Nathan Wolfe’s jungle search for viruses | Video on TED.com (Why it’s important to beat H1N1, now)

November 29, 2009

Here’s Nathan Wolfe explaining how viruses work, quickly and at a high enough level to be entertaining, and explaining why we need to worry about H1N1.

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Wolfe also explained a lot at the TED Blog:

Take us back a step or two: How did swine flu enter into the human population?

Swine flu has been known since at least the early part of the 20th century, since the 1930s. It was originally a virus of bird origin — all influenza viruses were originally bird viruses — and it probably spread to humans before it was in pigs.

Now, we still haven’t received definitive information on the underlying genetics of this particular virus. But initial reports suggest that it may be what’s known as a “mosaic virus,” which includes components of swine influenzas, bird influenzas and human influenzas. A cosmopolitan virus like that wouldn’t be unprecedented. (Editor’s Note: see Joe DeRisi’s 2006 TEDTalk for more on state-of-the-art virus detection.)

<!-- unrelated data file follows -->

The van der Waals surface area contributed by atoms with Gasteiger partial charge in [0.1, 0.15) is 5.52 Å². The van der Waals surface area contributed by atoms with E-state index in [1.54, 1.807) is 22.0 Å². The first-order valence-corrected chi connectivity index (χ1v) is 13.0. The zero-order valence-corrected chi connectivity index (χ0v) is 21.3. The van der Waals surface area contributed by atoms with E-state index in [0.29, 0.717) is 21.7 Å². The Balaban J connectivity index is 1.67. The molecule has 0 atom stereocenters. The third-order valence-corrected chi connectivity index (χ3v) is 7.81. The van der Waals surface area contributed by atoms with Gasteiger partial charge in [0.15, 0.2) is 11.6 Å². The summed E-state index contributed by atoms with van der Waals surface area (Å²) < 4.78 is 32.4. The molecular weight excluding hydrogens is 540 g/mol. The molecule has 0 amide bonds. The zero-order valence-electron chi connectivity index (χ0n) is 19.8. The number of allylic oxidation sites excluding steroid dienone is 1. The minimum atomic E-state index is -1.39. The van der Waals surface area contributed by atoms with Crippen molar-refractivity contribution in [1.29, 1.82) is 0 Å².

But in any case, this is a virus that appears to come from pigs, and pigs in close proximity spread the flu in much the same way that humans do — coughing, sneezing, and so on. The virus probably initially entered into human populations through people who work with livestock.

Is swine flu here to stay?

Whether this particular virus will sustain itself and become a permanent part of the human landscape is unclear, but that’s certainly what we’re watching for. As it is, the virus may just disappear because of the weather; summers aren’t good for flu viruses.